In this May 31, 2010 file photo the Mavi Marmara ship, the lead boat of a flotilla headed to the Gaza Strip which was stormed by Israeli naval commandos in a predawn confrontation, sails into the port of Ashdod, Israel, (AP).
Irish activists on Thursday accused Israel of sabotaging a ship that had been due to join a flotilla to challenge an Israeli blockade of Gaza, forcing the vessel's withdrawal.
The Irish Ship to Gaza (ISG) campaign said it "believes that Israel has questions to answer and must be viewed as the chief suspect in this professional and very calculating act of sabotage".
ISG said the propeller of the ship, the Saoirse, had been "sabotaged in a dangerous manner in the Turkish coastal town of Gocek, where it had been at berth for the past few weeks".
ISG said repairing the damage would take some time and therefore the Saoirse "cannot participate in Freedom Flotilla 2". Fintan Lane, ISG national coordinator, claimed it was a "reckless action" and an "act of international terrorism".
"It is an act of violence against Irish citizens and could have caused death and injury," he said. "If we had not spotted the damage as a result of a short trip in the bay, we would have gone to sea with a dangerously damaged propeller shaft and the boat would have sunk if the hull had been breached. Imagine the scene if this had happened at nighttime."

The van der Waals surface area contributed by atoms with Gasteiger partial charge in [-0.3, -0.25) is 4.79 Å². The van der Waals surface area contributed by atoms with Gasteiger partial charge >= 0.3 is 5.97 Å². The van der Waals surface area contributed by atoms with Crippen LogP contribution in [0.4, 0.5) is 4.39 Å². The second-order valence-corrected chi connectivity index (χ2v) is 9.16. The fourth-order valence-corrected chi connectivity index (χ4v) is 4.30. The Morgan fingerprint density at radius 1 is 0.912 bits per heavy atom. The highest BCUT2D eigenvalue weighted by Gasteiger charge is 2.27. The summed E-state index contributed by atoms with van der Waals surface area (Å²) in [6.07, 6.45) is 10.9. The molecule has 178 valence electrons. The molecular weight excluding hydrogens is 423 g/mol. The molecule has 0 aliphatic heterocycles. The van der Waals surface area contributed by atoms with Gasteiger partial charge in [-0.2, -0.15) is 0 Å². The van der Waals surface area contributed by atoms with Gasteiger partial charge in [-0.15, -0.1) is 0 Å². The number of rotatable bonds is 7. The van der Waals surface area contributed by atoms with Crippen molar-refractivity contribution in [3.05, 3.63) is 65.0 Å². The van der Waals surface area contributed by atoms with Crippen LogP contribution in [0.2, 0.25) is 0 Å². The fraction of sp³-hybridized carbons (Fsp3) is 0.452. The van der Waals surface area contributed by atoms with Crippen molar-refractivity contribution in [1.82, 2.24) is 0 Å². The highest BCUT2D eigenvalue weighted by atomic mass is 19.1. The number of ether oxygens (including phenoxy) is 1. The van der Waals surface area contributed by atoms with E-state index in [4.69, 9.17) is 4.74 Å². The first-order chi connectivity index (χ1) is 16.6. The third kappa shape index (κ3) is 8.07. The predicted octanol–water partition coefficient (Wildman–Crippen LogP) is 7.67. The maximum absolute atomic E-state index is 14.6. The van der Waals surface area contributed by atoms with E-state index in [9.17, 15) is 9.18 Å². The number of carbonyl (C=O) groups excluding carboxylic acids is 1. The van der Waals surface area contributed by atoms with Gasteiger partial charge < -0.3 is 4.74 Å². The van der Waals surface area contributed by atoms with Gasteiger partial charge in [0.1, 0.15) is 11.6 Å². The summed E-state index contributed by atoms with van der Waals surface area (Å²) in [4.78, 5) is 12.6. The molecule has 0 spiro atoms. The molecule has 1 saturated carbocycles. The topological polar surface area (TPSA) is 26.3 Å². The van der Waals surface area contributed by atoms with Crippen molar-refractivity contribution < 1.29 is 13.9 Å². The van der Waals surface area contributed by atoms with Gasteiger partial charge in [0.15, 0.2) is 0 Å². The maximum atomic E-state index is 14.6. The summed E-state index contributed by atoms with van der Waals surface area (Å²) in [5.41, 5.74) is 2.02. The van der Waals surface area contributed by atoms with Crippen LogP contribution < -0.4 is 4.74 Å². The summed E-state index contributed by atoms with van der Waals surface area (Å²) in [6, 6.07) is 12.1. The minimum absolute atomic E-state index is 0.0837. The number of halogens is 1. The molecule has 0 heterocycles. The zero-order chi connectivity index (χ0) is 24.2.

The ISG claimed the vessel's propeller shaft had been weakened "by saboteurs who cut, gouged or filed a piece off the shaft".
"This had weakened the integrity of the shaft, causing it to bend badly when put in use," the group said.
Israel has repeatedly said it is determined to stop the flotilla, which organisers said Wednesday would comprise at least 11 ships, including the Irish boat. A similar attempt by an international flotilla to reach Gaza in May last year ended in the deaths of nine Turkish nations when Israeli troops stormed the lead vessel.
Nearly 300 pro-Palestinian activists from 22 countries, including Canada, France, Greece, Italy and Spain, are set to join this year's flotilla, among them middle-aged and elderly Americans and Europeans. They are to be joined by 35 journalists from around the world, according to organisers.
The Irish group said concerns about the Saoirse first emerged Monday evening following a short trip near the Gocek marina and an inspection was carried out by divers and by skipper Shane Dillon on Tuesday. "Evidence was found that the shaft of the starboard propeller has been interfered with and it was decided to take the boat out of the water for a further visual inspection," it said.
"On Wednesday, the boat was put on land at a local shipyard and the extent of the sabotage was immediately visible."